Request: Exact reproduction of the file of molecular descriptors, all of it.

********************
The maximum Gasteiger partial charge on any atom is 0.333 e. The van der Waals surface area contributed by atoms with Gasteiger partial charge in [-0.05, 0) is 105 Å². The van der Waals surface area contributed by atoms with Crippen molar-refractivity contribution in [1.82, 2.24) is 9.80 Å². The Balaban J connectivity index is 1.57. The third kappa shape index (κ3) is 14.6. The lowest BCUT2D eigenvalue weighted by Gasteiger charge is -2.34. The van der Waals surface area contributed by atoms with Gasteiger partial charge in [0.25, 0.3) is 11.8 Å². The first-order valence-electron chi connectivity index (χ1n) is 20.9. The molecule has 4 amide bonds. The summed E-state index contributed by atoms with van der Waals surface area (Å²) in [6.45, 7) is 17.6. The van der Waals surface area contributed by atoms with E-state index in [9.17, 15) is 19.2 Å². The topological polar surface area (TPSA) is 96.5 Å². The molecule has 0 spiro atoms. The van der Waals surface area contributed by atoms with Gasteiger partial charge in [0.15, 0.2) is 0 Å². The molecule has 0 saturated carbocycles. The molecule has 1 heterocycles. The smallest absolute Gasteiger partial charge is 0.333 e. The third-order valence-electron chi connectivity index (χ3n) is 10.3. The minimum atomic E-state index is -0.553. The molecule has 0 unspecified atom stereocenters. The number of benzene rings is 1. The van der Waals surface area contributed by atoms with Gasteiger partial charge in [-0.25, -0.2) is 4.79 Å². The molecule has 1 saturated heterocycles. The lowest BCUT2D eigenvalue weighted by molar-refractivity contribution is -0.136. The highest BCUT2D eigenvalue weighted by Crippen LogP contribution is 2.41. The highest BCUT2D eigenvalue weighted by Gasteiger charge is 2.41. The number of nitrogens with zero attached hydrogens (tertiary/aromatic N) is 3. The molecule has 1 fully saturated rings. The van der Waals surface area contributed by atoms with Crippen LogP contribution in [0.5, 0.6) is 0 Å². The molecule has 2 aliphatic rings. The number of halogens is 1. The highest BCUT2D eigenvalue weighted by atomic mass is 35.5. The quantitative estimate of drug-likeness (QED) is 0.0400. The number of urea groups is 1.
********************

The maximum Gasteiger partial charge on any atom is 0.333 e. The van der Waals surface area contributed by atoms with Gasteiger partial charge in [-0.05, 0) is 105 Å². The van der Waals surface area contributed by atoms with Crippen molar-refractivity contribution in [1.82, 2.24) is 9.80 Å². The Balaban J connectivity index is 1.57. The third kappa shape index (κ3) is 14.6. The lowest BCUT2D eigenvalue weighted by Gasteiger charge is -2.34. The van der Waals surface area contributed by atoms with Gasteiger partial charge in [0.25, 0.3) is 11.8 Å². The first-order valence-electron chi connectivity index (χ1n) is 20.9. The molecule has 4 amide bonds. The summed E-state index contributed by atoms with van der Waals surface area (Å²) in [6.45, 7) is 17.6. The van der Waals surface area contributed by atoms with E-state index in [9.17, 15) is 19.2 Å². The topological polar surface area (TPSA) is 96.5 Å². The molecule has 0 spiro atoms. The van der Waals surface area contributed by atoms with Gasteiger partial charge in [0.15, 0.2) is 0 Å². The molecule has 0 saturated carbocycles. The molecule has 1 heterocycles. The smallest absolute Gasteiger partial charge is 0.333 e. The third-order valence-electron chi connectivity index (χ3n) is 10.3. The minimum atomic E-state index is -0.553. The molecule has 0 unspecified atom stereocenters. The number of benzene rings is 1. The van der Waals surface area contributed by atoms with Gasteiger partial charge in [-0.25, -0.2) is 4.79 Å². The molecule has 1 saturated heterocycles. The lowest BCUT2D eigenvalue weighted by molar-refractivity contribution is -0.136. The highest BCUT2D eigenvalue weighted by Crippen LogP contribution is 2.41. The highest BCUT2D eigenvalue weighted by Gasteiger charge is 2.41. The number of nitrogens with zero attached hydrogens (tertiary/aromatic N) is 3. The molecule has 1 fully saturated rings. The van der Waals surface area contributed by atoms with Crippen LogP contribution in [0.5, 0.6) is 0 Å². The molecule has 2 aliphatic rings. The number of halogens is 1. The highest BCUT2D eigenvalue weighted by atomic mass is 35.5. The quantitative estimate of drug-likeness (QED) is 0.0400. The number of urea groups is 1.